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Indian Navy’s visit to UK ends with ‘jam-packed’ workout in the Channel

INS Tabar sails past Westminster's port beam at speed
18 August 2021
The Indian Navy completed a four-day visit to Portsmouth with an intensive workout above, on and beneath the waves with frigate HMS Westminster in the Channel.

INS Tabar – Sanskrit for Battleaxe – spent the weekend in the city on the latest leg of her European deployment.

Waiting for the Mumbai-based frigate as she left Portsmouth Harbour yesterday morning was HMS Westminster, ready for the annual combined exercise for the two Commonwealth navies.

Given the constant presence of Royal Navy warships in the Gulf region, Konkan is typically hosted by the Indians off the namesake coastline which stretches for several hundred miles along the sub-continent’s western shores.

But when Indian warships venture into European waters, the Royal Navy acts as hosts and the action shifts to the South Coast Exercise Areas.

The two frigates sailed in company through the Solent. Upon reaching the open waters of the Channel they conducted Officer of the Watch Manoeuvres, deft, close manoeuvres, sometimes at high speed, to test bridge teams and their ability to communicate effectively.

Thereafter lines were passed between the two ships as they practised transferring stores on the move – replenishment at sea – then broke off for warfare training.

Gunnery teams coordinated their small arms fire to send the Killer Cherry Tomato target to the bottom of the Channel.

Then the pair practised passing tactical information, tracking targets over the horizon then sharing that information for the other vessel to ‘engage’.

The surface target was simulated; the aerial threat was real: a Falcon jet from Bournemouth which pretended to be an enemy fighter bearing down on Westminster and Tabar.

They flashed up their air defence missile systems – Sea Ceptor on the Royal Navy warship, Shtil on the Indian vessel to prove the effectiveness of both.

Throughout the jam-packed day of serials, it was clear that both units were learning from each other

Lieutenant Commander Rob Kent, HMS Westminster

The short, concentrated work-out concluded with a combined anti-submarine exercise against laid targets – bread and butter for Westminster as one of the UK’s top towed-array patrol ships which specialises in hunting down the enemy below the waves.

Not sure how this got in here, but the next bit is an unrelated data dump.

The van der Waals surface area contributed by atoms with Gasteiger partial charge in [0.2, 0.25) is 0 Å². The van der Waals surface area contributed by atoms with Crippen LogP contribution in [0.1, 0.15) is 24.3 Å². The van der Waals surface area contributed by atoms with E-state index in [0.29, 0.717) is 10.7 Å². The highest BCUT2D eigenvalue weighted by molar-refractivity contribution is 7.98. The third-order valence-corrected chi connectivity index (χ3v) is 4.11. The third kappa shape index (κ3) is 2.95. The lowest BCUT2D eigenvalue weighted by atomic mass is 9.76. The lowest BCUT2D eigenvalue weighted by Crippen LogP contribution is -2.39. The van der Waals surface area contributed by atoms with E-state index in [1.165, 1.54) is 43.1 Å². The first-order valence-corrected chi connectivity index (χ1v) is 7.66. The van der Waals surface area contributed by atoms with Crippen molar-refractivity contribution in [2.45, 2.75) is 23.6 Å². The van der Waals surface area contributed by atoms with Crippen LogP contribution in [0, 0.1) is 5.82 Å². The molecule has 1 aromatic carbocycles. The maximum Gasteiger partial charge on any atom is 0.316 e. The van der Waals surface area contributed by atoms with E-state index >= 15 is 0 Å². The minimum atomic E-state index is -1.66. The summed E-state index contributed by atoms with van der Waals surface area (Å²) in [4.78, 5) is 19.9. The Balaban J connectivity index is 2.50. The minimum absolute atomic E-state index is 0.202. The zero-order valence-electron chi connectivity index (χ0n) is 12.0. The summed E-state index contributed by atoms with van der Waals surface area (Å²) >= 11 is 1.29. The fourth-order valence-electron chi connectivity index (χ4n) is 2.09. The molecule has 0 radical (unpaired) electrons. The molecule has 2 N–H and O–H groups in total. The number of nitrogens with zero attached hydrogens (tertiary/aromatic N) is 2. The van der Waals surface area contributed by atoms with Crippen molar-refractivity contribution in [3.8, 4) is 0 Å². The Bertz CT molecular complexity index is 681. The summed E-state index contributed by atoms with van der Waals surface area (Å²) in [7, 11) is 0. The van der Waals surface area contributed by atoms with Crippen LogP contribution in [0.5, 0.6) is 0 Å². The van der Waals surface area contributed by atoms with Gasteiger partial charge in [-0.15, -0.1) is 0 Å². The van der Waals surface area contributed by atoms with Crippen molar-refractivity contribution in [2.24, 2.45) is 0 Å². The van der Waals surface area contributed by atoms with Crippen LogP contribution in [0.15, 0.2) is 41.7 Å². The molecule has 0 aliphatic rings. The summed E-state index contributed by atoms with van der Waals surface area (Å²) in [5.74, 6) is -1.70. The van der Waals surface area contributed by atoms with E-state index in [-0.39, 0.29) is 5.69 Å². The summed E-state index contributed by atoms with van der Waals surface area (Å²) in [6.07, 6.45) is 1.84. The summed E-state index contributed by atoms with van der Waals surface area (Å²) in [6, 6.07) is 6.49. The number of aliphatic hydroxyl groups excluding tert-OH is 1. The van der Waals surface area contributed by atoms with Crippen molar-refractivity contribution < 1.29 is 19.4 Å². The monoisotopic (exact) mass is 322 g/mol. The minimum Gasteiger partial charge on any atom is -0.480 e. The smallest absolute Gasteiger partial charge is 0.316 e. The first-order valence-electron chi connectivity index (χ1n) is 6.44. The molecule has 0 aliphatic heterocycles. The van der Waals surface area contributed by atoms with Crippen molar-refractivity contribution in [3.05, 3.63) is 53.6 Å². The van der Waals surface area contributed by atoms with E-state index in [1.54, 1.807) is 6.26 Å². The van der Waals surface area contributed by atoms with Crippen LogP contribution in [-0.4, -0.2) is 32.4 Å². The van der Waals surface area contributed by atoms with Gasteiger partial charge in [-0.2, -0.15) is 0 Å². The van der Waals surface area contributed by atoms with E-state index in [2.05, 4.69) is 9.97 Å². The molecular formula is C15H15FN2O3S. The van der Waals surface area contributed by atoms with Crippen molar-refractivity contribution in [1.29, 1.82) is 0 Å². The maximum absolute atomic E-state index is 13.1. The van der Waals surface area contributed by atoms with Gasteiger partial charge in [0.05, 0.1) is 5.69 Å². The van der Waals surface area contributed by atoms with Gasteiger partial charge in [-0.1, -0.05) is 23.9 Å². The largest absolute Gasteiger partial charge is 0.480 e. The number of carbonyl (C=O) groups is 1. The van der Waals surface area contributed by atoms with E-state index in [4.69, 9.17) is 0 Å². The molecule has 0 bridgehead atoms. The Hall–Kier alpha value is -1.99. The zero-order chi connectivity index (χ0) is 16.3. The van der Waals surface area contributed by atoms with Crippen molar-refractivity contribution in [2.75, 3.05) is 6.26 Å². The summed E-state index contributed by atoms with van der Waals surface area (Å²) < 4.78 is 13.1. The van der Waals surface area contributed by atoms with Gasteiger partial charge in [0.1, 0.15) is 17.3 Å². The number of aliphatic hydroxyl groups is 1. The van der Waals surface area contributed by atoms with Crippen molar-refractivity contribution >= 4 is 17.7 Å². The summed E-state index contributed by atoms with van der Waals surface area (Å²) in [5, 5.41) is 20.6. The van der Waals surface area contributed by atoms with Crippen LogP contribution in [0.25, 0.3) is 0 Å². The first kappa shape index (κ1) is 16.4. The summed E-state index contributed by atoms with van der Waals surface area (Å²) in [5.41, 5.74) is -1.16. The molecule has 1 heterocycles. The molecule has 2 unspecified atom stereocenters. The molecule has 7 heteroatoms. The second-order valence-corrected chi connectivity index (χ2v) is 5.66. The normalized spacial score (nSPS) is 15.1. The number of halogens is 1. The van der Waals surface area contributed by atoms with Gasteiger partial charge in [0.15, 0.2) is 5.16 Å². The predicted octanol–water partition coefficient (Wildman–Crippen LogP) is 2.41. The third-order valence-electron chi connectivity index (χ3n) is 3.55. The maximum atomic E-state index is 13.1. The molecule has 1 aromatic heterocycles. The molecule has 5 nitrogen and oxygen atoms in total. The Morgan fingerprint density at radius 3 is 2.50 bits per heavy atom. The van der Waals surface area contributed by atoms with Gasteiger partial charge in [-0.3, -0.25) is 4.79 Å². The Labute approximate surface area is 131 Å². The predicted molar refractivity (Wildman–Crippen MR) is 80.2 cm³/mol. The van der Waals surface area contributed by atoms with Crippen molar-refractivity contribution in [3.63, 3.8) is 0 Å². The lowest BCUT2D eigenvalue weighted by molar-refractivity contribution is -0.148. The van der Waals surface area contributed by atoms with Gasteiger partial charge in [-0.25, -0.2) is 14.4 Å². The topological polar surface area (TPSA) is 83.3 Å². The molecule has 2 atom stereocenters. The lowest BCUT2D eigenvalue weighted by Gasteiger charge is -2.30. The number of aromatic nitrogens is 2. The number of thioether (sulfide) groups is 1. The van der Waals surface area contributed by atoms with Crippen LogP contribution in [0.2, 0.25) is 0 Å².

“My crew and I relish the opportunity to collaborate with units from partner nations who we do not regularly see in UK waters, such as the INS Tabar,” said Commander Louise Ray, Westminster’s Commanding Officer.

“We are always keen to engage with foreign units and conduct complex multi-disciplinary exercises with them to mutually improve our ways of working and broaden our experience.”

Konkan comes on the back of a large-scale exercise in the Bay of Bengal involving the UK’s Carrier Strike Group, led by flagship HMS Queen Elizabeth and with the Royal Navy stepping up its east of Suez presence in the next few years (a Royal Marines Littoral Response Group in the Indian Ocean and patrol ships HMS Tamar and Spey based in the Indo-Pacific region permanently) there is likely to be increased Anglo-Indian naval interaction/co-operation.

“Throughout the jam-packed day of serials, it was clear that both units were learning from each other and the professional attitude to getting the most out of each and every serial was tangible,” said Lieutenant Commander Rob Kent, Westminster’s Weapon Engineer Officer.

“It is clear that the interaction between the Indian and Royal Navies continues along its very positive trajectory this year. This bond looks to only get stronger as the RN forward deploys more capabilities to the western Indian Ocean and wider Indo-Pacific regions.”

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